One executive order threatens to cut federal funding to cities with “sanctuary” policies for undocumented immigrants and refugees, which limits cooperation between local police and federal immigration agents. And in displays of political grandstanding, mayors in progressive cities have vowed to remain sanctuaries despite the threats.
But many of today’s sanctuary cities exclude large numbers of immigrants from protection because of their involvement with the criminal justice system or alleged gang member status. These exclusions build on former President Obama’s “felons, not families” rhetoric (as though people who have committed crimes do not have families), which continues to drive an unprecedented number of undocumented immigrants into detention and deportation.
When I hear the word “sanctuary,” I envision a place that is safe for everyone — regardless of citizenship status, gender, religion, or any other marker that deems one “other” in this country. That vision does not include Donald Trump, the National Guard, Immigration and Customs Enforcement, Border Patrol nor local police departments. I envision self-sustaining, well-resourced communities with strong bonds and networks of people who call on each other in times of need. Without addressing safety and protections for all targeted communities, sanctuary is a misnomer.
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Both the immigration and criminal justice systems have always been linked and racialized. So, it is no surprise that Black immigrants are at heightened risk of detention and deportation. Just as police contact can have disastrous consequences for Black undocumented immigrants, we know all too well what police contact can mean for Black people born in the U.S.
Whether it’s stop-and-frisk or no-knock raids, both undocumented immigrants and U.S.-born Black folks have a vested stake in redefining what sanctuary really means, and in resisting Trump’s “law-and-order” agenda. Trump has made it clear that he is committed to strengthening all law enforcement, not just immigration agents. Thus, policies that address racist policing, incarceration and criminalization must be part of the demands of the immigrant rights movement. As long as the immigration and criminal justice systems are interconnected, creating real sanctuary cities is an issue of linked fate and real practical, principled solidarity.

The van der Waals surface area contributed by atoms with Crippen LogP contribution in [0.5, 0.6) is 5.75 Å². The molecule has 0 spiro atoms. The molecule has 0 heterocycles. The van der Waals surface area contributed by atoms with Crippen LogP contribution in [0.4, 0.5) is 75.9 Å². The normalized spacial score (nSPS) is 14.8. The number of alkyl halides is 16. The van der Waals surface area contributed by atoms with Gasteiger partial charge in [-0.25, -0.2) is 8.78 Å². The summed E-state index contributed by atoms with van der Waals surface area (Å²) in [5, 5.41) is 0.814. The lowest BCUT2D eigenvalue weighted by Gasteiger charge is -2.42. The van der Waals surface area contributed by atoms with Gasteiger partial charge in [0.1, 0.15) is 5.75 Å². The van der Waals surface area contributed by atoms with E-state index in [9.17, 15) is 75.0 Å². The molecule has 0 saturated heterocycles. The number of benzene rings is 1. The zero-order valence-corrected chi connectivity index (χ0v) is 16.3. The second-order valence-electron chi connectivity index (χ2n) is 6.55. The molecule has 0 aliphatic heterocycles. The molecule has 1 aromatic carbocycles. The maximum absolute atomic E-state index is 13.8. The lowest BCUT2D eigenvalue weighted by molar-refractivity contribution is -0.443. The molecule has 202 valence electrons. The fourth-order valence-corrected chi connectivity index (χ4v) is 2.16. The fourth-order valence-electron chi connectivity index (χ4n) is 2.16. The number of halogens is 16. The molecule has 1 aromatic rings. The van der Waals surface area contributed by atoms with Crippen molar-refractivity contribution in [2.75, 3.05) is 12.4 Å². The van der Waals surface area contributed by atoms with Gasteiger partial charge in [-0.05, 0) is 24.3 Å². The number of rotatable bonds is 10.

Violence has long been used as a rationale and justification for continued and increased investment in the police state, but there is no evidence that huge municipal expenditures on policing translate to actual safety. Trump's threat to "send in the feds" and otherwise increase law enforcement presence in Chicago, for example, would only weaken community bonds by funneling more Black people – both U.S. born and immigrant – into jail and detention. Sustaining mass incarceration and the deportation machine will not keep us safe.
Non-cooperation with immigration enforcement is only a minimum to what sanctuary should be. More of a standard would include repealing crimes of survival; expanding pre-arrest diversion programs to provide more effective alternatives to arrest, charges or conviction; eliminating the use of databases that track supposed gang affiliation without due process; and ending school-based arrests.
Ultimately, though, real sanctuary requires cities to divest from police as a false system of safety, and reallocate funds to support communities lacking affordable housing, jobs, good public schools, mental health and drug treatment, and health care.